Copyright Moore Barlow LLP (Moore Blatch and Barlow Robbins merged May 2020)

Considering Gifts and Inheritance Tax

Many people want to give gifts to family and friends during their lifetimes. Not only does this mean that you can see loved ones benefit whilst you are alive, it can also reduce the value of your estate for inheritance tax purposes.

However, the rules surrounding lifetime gifts and estate planning are complex. If you are considering making a gift, it pays to take professional advice to ensure your gift is exempt from inheritance tax.

There are a variety of exemptions and allowances which can be applied to gifts, making them free from inheritance tax:

Annual exemption
An individual can make gifts of up to £3,000 per year without incurring an inheritance tax liability. This can be for a number of gifts, so long as they do not exceed £3,000. If part of this £3,000 annual exemption is unused, you can carry it forward, but for one year only.

Small gift exemption
You can make as many gifts as you like of £250 per person and this sum will not be subject to inheritance tax. However, the small gift exemption must not be used against a gift over £250.

Other exemptions
Gifts to spouses are exempt from inheritance tax, as are gifts to charities.

Gifts to someone in relation to their marriage can be exempt. This means that parents can give a child who is getting married up to £5,000. A grandparent can give up to £2,500, and you can gift other relatives or friends up to £1,000.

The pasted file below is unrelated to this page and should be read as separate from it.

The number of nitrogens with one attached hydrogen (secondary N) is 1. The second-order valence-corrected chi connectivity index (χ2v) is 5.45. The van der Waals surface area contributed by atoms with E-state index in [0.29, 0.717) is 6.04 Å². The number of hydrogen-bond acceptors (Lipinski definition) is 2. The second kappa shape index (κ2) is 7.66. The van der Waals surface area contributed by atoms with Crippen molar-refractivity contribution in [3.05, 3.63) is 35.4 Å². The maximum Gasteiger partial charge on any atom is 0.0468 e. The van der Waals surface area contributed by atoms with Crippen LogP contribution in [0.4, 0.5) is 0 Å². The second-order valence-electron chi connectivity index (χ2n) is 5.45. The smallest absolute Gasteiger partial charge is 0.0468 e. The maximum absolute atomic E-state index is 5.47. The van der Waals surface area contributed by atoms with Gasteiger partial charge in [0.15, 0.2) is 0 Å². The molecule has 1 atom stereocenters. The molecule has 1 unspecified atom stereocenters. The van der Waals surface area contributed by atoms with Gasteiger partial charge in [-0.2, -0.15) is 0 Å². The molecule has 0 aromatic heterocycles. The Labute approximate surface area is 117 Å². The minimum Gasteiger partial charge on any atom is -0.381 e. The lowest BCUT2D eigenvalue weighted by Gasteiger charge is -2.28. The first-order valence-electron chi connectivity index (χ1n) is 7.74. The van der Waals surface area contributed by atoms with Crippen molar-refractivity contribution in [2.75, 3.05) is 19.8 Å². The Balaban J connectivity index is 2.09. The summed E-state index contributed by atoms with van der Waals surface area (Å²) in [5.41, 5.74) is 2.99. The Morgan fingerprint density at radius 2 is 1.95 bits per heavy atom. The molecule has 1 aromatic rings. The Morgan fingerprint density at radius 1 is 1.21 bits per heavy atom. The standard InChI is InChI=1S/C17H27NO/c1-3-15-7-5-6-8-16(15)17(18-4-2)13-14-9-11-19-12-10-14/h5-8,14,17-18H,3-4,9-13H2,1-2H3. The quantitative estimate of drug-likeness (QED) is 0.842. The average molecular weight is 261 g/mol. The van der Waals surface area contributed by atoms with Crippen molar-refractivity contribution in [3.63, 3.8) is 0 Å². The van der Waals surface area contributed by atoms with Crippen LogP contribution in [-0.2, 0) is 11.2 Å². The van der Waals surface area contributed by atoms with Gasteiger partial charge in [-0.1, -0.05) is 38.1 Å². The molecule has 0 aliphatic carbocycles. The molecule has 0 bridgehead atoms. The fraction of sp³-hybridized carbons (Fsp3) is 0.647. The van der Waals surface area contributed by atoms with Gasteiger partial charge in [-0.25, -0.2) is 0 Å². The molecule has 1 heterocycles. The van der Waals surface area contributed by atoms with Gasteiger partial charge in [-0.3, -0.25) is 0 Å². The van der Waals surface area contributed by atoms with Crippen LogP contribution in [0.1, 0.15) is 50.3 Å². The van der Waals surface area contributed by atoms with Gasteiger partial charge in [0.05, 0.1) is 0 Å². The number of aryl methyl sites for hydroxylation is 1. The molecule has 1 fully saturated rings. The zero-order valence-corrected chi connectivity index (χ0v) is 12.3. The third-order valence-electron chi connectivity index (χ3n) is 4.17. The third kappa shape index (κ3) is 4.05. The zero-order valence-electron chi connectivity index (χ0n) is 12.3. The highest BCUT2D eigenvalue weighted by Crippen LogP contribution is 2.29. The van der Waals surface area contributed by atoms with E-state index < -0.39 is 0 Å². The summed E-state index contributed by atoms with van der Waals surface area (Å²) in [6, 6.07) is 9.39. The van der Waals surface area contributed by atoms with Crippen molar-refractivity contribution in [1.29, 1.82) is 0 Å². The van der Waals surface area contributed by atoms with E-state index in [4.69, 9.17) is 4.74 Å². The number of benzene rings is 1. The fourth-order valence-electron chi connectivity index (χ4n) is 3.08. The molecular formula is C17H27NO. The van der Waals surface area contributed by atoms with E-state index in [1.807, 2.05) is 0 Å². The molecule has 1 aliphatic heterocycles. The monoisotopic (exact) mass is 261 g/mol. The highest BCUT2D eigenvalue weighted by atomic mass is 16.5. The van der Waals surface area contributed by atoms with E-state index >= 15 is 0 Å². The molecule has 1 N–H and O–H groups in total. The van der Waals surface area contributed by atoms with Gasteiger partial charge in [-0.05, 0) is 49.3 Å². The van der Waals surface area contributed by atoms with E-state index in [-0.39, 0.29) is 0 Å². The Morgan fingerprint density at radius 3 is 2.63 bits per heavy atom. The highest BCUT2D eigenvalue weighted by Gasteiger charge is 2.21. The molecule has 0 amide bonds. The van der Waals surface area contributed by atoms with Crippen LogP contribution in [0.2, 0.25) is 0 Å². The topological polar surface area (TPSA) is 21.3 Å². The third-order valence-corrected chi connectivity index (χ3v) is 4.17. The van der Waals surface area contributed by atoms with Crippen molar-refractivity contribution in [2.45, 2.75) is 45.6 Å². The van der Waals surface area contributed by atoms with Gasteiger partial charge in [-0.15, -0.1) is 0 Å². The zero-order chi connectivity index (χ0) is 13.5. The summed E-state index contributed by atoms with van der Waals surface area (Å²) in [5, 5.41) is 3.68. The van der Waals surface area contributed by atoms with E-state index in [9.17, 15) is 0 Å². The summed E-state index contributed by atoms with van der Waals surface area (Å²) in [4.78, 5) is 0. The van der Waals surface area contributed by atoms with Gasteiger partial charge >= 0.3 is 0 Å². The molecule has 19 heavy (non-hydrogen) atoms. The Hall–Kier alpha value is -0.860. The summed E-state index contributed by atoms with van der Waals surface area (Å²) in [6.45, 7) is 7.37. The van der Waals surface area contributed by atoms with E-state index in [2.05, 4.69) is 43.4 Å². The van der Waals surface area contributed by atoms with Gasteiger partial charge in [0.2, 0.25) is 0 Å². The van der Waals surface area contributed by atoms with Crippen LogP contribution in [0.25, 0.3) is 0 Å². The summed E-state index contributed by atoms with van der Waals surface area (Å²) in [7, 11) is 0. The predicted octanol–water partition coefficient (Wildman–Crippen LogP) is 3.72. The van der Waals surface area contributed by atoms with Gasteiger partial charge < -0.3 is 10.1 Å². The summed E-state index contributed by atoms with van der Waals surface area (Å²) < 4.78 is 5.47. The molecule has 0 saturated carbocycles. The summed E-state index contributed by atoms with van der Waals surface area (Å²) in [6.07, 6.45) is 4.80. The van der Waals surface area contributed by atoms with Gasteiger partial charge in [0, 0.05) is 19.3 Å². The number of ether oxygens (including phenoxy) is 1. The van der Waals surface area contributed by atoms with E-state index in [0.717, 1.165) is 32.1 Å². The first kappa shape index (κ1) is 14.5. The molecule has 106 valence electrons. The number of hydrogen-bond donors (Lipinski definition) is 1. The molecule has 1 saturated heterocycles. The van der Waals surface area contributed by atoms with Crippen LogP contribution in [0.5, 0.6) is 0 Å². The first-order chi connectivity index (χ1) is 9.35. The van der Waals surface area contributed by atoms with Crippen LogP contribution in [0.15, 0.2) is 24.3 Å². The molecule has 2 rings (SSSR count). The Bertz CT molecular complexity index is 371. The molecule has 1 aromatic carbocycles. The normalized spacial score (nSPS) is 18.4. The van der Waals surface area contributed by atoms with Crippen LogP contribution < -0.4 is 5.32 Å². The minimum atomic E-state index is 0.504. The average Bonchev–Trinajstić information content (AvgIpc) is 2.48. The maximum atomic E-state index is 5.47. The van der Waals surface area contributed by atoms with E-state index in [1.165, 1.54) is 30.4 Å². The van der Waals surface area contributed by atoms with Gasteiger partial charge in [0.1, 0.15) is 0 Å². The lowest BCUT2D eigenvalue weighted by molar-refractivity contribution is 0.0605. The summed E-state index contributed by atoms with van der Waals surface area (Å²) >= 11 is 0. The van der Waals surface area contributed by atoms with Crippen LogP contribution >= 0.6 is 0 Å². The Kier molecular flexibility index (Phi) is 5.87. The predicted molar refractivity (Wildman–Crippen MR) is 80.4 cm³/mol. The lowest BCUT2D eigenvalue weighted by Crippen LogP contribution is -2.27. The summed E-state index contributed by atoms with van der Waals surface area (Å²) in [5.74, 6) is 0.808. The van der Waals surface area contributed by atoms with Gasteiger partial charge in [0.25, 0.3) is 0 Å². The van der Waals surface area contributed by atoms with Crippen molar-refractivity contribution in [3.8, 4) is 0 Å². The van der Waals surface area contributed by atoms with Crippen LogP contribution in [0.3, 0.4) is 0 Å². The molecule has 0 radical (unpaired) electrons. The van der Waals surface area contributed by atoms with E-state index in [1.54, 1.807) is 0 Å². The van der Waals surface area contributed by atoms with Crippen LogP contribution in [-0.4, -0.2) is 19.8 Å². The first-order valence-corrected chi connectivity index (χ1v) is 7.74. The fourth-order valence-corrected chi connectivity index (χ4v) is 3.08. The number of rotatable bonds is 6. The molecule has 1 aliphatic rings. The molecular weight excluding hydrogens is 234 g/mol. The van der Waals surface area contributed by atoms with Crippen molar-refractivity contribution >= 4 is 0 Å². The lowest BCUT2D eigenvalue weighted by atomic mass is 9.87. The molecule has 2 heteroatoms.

Gifts to help with family maintenance, which could mean looking after a dependent or supporting an ex-spouse or child under 18, can also be free from inheritance tax.

Gifts out of surplus income
An often-overlooked exemption is that of gifts out of surplus income – these gifts should not come from capital. The rules for this exemption are complex so it is essential that you keep good records of any gifts you make. It must be clear that there was surplus income available to make the gifts which does not affect your standard of living. These gifts must be made on a regular basis, or there must be a pattern of payments.

Potentially exempt transfers
A potentially exempt transfer (PET) enables you to make a gift of any value which becomes exempt from inheritance tax if you live for a further seven years. If you die within seven years of making the PET, it becomes chargeable and is added to the value of your estate for inheritance tax purposes (using up part or all of your Nil Rate Band – see below).

The Nil Rate Band
Each estate is subject to Inheritance Tax at a rate of 40% on death and 20% on lifetime transfers. A tax free allowance called the ‘Nil Rate Band’ is available for each individual. For 2019/20 this is £325,000. So the first £325,000 of your estate is taxed at 0%.

An additional allowance called the ‘Residence Nil Rate Band’ is available on deaths after 6 April 2017 where an individual with an interest in a qualifying residence passes it to direct descendants. For 2019/20 the relief is £150,000.

Making gifts and transfers during your lifetime can be effective for tax planning, but with the law and rules surrounding these gifts being complex, it is best to obtain advice from an expert in estate planning.

At Moore Blatch, we have a specialist Private Wealth team who would be happy to help with any queries you may have.

If you need advice in relation to gifts and inheritance tax, please contact Associate Solicitor, Kate Marsh by email: Kate.Marsh@mooreblatch.com or call on 01590 625832.


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